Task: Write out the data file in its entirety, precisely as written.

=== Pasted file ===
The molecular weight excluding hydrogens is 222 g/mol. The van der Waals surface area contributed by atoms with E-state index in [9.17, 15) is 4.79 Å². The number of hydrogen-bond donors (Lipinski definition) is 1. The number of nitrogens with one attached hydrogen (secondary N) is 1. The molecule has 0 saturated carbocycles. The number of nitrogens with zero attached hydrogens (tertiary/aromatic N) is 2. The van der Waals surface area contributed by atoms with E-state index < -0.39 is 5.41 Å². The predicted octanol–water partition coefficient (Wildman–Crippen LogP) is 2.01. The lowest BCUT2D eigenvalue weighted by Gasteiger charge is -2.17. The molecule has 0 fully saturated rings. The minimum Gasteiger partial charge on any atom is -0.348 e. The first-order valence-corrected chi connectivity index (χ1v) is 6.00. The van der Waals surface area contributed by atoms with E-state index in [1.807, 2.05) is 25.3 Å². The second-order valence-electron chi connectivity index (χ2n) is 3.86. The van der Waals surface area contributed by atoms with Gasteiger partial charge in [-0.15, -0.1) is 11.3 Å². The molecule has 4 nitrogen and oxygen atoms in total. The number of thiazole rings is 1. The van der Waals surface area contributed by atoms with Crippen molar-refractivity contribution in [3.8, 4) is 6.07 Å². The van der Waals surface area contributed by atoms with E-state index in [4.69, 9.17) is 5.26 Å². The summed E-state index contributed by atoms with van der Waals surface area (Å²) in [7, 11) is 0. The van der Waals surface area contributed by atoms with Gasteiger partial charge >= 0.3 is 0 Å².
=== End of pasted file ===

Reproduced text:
The molecular weight excluding hydrogens is 222 g/mol. The van der Waals surface area contributed by atoms with E-state index in [9.17, 15) is 4.79 Å². The number of hydrogen-bond donors (Lipinski definition) is 1. The number of nitrogens with one attached hydrogen (secondary N) is 1. The molecule has 0 saturated carbocycles. The number of nitrogens with zero attached hydrogens (tertiary/aromatic N) is 2. The van der Waals surface area contributed by atoms with E-state index < -0.39 is 5.41 Å². The predicted octanol–water partition coefficient (Wildman–Crippen LogP) is 2.01. The lowest BCUT2D eigenvalue weighted by Gasteiger charge is -2.17. The molecule has 0 fully saturated rings. The minimum Gasteiger partial charge on any atom is -0.348 e. The first-order valence-corrected chi connectivity index (χ1v) is 6.00. The van der Waals surface area contributed by atoms with E-state index in [1.807, 2.05) is 25.3 Å². The second-order valence-electron chi connectivity index (χ2n) is 3.86. The van der Waals surface area contributed by atoms with Gasteiger partial charge in [-0.15, -0.1) is 11.3 Å². The molecule has 4 nitrogen and oxygen atoms in total. The number of thiazole rings is 1. The van der Waals surface area contributed by atoms with Crippen molar-refractivity contribution in [3.8, 4) is 6.07 Å². The van der Waals surface area contributed by atoms with E-state index in [4.69, 9.17) is 5.26 Å². The summed E-state index contributed by atoms with van der Waals surface area (Å²) in [7, 11) is 0. The van der Waals surface area contributed by atoms with Gasteiger partial charge >= 0.3 is 0 Å².